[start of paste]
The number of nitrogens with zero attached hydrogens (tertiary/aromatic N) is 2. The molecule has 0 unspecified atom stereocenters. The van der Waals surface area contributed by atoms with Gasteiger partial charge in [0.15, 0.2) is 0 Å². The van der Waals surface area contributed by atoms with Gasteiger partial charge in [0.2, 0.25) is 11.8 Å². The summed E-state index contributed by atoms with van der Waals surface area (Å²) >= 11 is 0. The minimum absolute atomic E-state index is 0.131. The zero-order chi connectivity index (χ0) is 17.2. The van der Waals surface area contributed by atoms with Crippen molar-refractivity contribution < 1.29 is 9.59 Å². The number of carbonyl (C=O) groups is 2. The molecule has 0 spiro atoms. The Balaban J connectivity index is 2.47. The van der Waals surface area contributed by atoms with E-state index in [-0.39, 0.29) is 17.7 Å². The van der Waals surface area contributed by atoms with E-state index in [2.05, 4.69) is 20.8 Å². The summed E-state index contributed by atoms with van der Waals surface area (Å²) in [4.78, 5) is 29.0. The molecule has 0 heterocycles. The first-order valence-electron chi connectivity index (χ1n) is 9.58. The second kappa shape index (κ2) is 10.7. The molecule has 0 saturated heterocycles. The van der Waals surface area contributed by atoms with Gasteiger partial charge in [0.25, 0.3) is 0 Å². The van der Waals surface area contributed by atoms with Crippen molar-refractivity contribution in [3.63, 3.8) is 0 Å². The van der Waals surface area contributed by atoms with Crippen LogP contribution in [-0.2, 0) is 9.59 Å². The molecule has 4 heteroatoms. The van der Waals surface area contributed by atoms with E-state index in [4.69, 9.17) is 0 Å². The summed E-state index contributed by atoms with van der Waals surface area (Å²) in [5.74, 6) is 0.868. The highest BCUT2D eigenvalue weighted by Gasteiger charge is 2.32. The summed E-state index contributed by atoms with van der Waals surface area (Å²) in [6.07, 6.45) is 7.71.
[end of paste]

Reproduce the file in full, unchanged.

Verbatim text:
The number of nitrogens with zero attached hydrogens (tertiary/aromatic N) is 2. The molecule has 0 unspecified atom stereocenters. The van der Waals surface area contributed by atoms with Gasteiger partial charge in [0.15, 0.2) is 0 Å². The van der Waals surface area contributed by atoms with Gasteiger partial charge in [0.2, 0.25) is 11.8 Å². The summed E-state index contributed by atoms with van der Waals surface area (Å²) >= 11 is 0. The minimum absolute atomic E-state index is 0.131. The zero-order chi connectivity index (χ0) is 17.2. The van der Waals surface area contributed by atoms with Crippen molar-refractivity contribution < 1.29 is 9.59 Å². The number of carbonyl (C=O) groups is 2. The molecule has 0 spiro atoms. The Balaban J connectivity index is 2.47. The van der Waals surface area contributed by atoms with E-state index in [-0.39, 0.29) is 17.7 Å². The van der Waals surface area contributed by atoms with E-state index in [2.05, 4.69) is 20.8 Å². The summed E-state index contributed by atoms with van der Waals surface area (Å²) in [4.78, 5) is 29.0. The molecule has 0 heterocycles. The first-order valence-electron chi connectivity index (χ1n) is 9.58. The second kappa shape index (κ2) is 10.7. The molecule has 0 saturated heterocycles. The van der Waals surface area contributed by atoms with Gasteiger partial charge in [0.25, 0.3) is 0 Å². The van der Waals surface area contributed by atoms with Crippen molar-refractivity contribution in [3.63, 3.8) is 0 Å². The van der Waals surface area contributed by atoms with Crippen LogP contribution in [-0.2, 0) is 9.59 Å². The molecule has 4 heteroatoms. The van der Waals surface area contributed by atoms with E-state index in [4.69, 9.17) is 0 Å². The summed E-state index contributed by atoms with van der Waals surface area (Å²) in [5.74, 6) is 0.868. The highest BCUT2D eigenvalue weighted by Gasteiger charge is 2.32. The summed E-state index contributed by atoms with van der Waals surface area (Å²) in [6.07, 6.45) is 7.71.